Oh, to lounge on a couch called bandh
| Too little, too late? A watery tract near EM Bypass which, according to the residents of an adjacent housing estate, is actually a water body being filled up; (below) the mayor inspects a water body in Kasba that was reclaimed by the civic body. Telegraph pictures
Apropos the report “The cowardice of Calcutta”, February 7, people who failed to turn up for work on the bandh day due to blockades on railway tracks can certainly be excused, but the rest are cowards and opportunists.
Government employees are well aware of the fact that their absence would not call for a showcause notice from the authorities. They do not even have to go without a day’s pay or apply for casual leave. Bandhs, whether they are called by the ruling party or the Opposition, are exploited to the hilt by government employees as no-work, full-pay days.
Equally condemnable is the attitude of the bunch of cowards who seek refuge indoors on a bandh, even if it has been called by a party with very negligible muscle.
Unless workers show courage and integrity and make an active effort to be at their workplaces on bandhs and the authorities penalise those who do not turn up, strikes will continue to bleed the state dry.
Bleed ponds with bribes
Strange are the ways of the state government. After a couple of decades of outrageous exploitation of water bodies by party cadre and pet promoters, it now proposes to undertake a survey of water bodies under the civic authorities, including the Calcutta Municipal Corporation (CMC set to draw up list of ponds, January 30). The survey would be a farce like the government’s other belated actions.
The move will hardly help the water bodies that have been filled up by promoters after making changes in the records with the help of unscrupulous civic workers. Even burial grounds have reportedly been converted into residential plots.
The survey, if it is not put off on a flimsy excuse, will only make the party cadre richer. They will no doubt offer to alter government records for a bribe.
Apropos the report “Sisters fight molestors”, having been in similar situations myself, I salute the duo. Very few women fight back against their tormentors. The police did a commendable job in the case but their prompt action don’t prove that the city streets are safe.
Address not given
The report “Schoolboy duo in death shade”, February 13, speaks volumes about the inefficiency of the city police. Had police surveillance on the street been strong, tragedy would not have befallen Bibek Sarkar and Amit Kumar Dubey.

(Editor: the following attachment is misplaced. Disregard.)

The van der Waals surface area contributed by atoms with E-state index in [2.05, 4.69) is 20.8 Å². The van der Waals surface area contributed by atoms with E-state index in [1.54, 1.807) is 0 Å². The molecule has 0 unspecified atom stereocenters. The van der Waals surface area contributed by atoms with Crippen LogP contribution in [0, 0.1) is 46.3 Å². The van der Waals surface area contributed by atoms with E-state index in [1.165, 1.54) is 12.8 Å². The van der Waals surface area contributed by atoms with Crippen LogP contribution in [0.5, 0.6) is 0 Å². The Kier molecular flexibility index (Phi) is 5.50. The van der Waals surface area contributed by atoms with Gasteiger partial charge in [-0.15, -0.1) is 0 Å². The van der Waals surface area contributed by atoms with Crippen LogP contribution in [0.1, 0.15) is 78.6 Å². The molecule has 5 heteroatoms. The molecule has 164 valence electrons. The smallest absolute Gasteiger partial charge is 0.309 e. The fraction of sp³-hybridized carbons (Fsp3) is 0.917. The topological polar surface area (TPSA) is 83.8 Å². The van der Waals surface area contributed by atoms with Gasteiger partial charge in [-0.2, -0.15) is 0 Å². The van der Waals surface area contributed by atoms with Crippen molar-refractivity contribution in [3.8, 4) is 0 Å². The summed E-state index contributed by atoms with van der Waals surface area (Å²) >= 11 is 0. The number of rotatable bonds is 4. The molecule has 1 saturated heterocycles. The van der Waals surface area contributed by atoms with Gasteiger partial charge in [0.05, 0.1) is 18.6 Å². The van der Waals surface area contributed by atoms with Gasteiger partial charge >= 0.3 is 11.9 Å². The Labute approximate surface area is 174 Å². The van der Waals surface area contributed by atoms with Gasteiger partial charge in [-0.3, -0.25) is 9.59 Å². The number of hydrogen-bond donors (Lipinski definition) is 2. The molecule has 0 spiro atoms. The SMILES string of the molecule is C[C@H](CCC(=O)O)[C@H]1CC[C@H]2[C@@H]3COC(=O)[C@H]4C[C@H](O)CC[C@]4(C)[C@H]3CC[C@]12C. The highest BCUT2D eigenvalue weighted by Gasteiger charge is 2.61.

There are so many rules and laws to control traffic, but police hardly apply them. The officers are more interested in accepting bribes from those who flout the law. As a result, reckless driving has become the norm. The chief minister should look into the matter immediately.
Apropos the report “Death curse on two families”, February 12, Hridesh and Dilesh Shaw have lost their father, mother and sister to the greed of landlord Kashinath Jaiswal. This is the dark side of the real estate boom. Steps should be taken to rein in realtors.
Dum Dum Park
The report “Cops thrash ‘slow’ cabbie”, February 16, did not come as a surprise. It is common for traffic sergeants and constables to harass and extort money from taxi and truck drivers. The policemen who beat up the taxi driver should be suspended immediately, pending inquiry. The police force is riddled with corruption at all levels and needs to be cleansed.
The order by the executive magistrate of Alipore court banning political activity within 200 metres of BM Birla Heart Research Centre and Calcutta Medical Research Institute is welcome (Rally ban at hospitals, February 9). There should not be any disruption in health services under any condition. Otherwise, lives will be at stake. Grievances of hospital employees need to be sorted out through negotiations. The authorities, too, should promptly look into employees’ problems to avoid a face-off.
Apropos the report “English wing debut from primary stage”, February 14, it is good that the state government has finally decided to start English-medium education from the primary level at select schools. I hope the move turns out to be more than a political gimmick. English education should be started in rural schools as well. To make the project successful, the state government should allot adequate funds and build proper infrastructure.
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